NNSA Marks Earth Day by Highlighting Role in Climate Modeling, Commitment to Energy Efficiency

Press Release
Apr 22, 2010

WASHINGTON, D.C. – As the nation commemorates the 40th anniversary of Earth Day, the National Nuclear Security Administration (NNSA) today launched a new feature on its website that highlights the role NNSA’s national laboratories play in climate modeling and NNSA’s efforts to improve energy efficiency across the nuclear security enterprise.

Originally developed as part of NNSA’s effort to maintain the safety, security and effectiveness of the nuclear stockpile without testing, NNSA assets -- including some of the world’s fastest supercomputers and most advance computational modeling capabilities -- are also being applied to the effort to find solutions to challenges like climate change.

At the same time, NNSA has employed groundbreaking energy efficiency programs at its sites, saving the taxpayers millions of dollars while reducing energy use across the enterprise. For example, NNSA’s Roof Asset Management Program (RAMP) has managed the installation of more than two million square feet of cool and white roofs at NNSA sites across the nation. RAMP, which began in 2005, has saved more than $2 million in energy costs to date and is expected to save $10 million over the next 20 years.

“At the NNSA, we are committed to ensuring that we are effective stewards of the environment, at each of our facilities and the surrounding communities,” said NNSA Administrator Thomas P. D’Agostino. “We constantly strive to leverage our investment in nuclear security to provide the nation the tools needed to address major challenges such as global climate change. I am proud of the work done across the enterprise on innovative uses of technology and groundbreaking efforts to promote energy efficiency across the complex.”

The primary mission of NNSA’s supercomputers is to meet nuclear weapons assessment and certification requirements, including work on weapon codes, weapon science, computing platforms, and supporting infrastructure. Through close coordination with other government agencies, Advanced Simulation and Computing tools also play an important role in supporting nonproliferation efforts, emergency response and nuclear forensics.

NNSA’s three national laboratories house some of the world's fastest supercomputers, including BlueGene/L and Dawn at Lawrence Livermore National Laboratory, Red Sky and Red Storm at Sandia National Laboratories, and Roadrunner at Los Alamos National Laboratory. In addition to the nuclear security mission, these extraordinary machines are often used to support other efforts in the national interest, such as addressing climate change.

At Los Alamos National Laboratory, the Climate, Ocean and Sea Ice Modeling Project is using advanced Supercomputing to model changes in sea levels. Researchers at Sandia have developed a new wind turbine blade design that promises to be more efficient than current designs and should significantly reduce the cost of energy from wind turbines at low-wind-speed sites. At Lawrence Livermore National Laboratory, researchers are mapping the impact of climate change on agriculture.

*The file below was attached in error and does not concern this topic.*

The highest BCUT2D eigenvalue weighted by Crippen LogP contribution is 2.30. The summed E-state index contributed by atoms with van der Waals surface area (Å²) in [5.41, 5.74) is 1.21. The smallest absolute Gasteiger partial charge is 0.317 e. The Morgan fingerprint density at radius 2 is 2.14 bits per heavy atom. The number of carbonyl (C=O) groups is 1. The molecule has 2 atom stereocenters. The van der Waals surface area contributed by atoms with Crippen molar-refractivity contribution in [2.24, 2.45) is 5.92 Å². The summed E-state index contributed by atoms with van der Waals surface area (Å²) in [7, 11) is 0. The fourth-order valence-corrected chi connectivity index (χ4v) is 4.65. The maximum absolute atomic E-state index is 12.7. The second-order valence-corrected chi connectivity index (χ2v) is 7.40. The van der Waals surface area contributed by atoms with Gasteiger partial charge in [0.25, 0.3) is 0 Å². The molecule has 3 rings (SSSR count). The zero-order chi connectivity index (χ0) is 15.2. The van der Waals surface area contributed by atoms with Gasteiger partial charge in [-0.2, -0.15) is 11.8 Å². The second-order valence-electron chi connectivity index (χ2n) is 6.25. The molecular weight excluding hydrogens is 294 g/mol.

For more information on climate modeling work done at NNSA laboratories, click here.

In addition to modeling the impact of climate change, NNSA is doing its part to preserve our environment by increasing energy efficiency at its sites. A cool roof delivers high solar reflectance and high thermal emittance which efficiently reflects the sun’s heat and emits absorbed solar radiation back into the atmosphere. As a result, the roof covering remains cooler, and less heat is transferred down through the other components of the roof system into the building. NNSA is reducing energy costs by an average of 70 percent annually on all reroofed areas as a result of the installation of cool roofs and increased insulation. The cool roof is the design standard manifest throughout RAMP’s activities.

Benefits to the environment include reduced energy consumption and reduced heat island effect in cities. Heat islands are associated with increased pollution and cooling costs, negative health effects and impact on air quality.

DOE and NNSA installed the roofs in partnership with one of its prime contractors, Honeywell Federal Manufacturing & Technologies (FM&T), following the award of a multi-year contract to Building Technology Associates (BTA), a Detroit-based company.

 

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Established by Congress in 2000, NNSA is a semi-autonomous agency within the U.S. Department of Energy responsible for enhancing national security through the military application of nuclear science. NNSA maintains and enhances the safety, security, reliability and performance of the U.S. nuclear weapons stockpile without nuclear testing; works to reduce global danger from weapons of mass destruction; provides the U.S. Navy with safe and effective nuclear propulsion; and responds to nuclear and radiological emergencies in the United States and abroad.

Media contact(s):
NNSA Public Affairs (202) 586-7371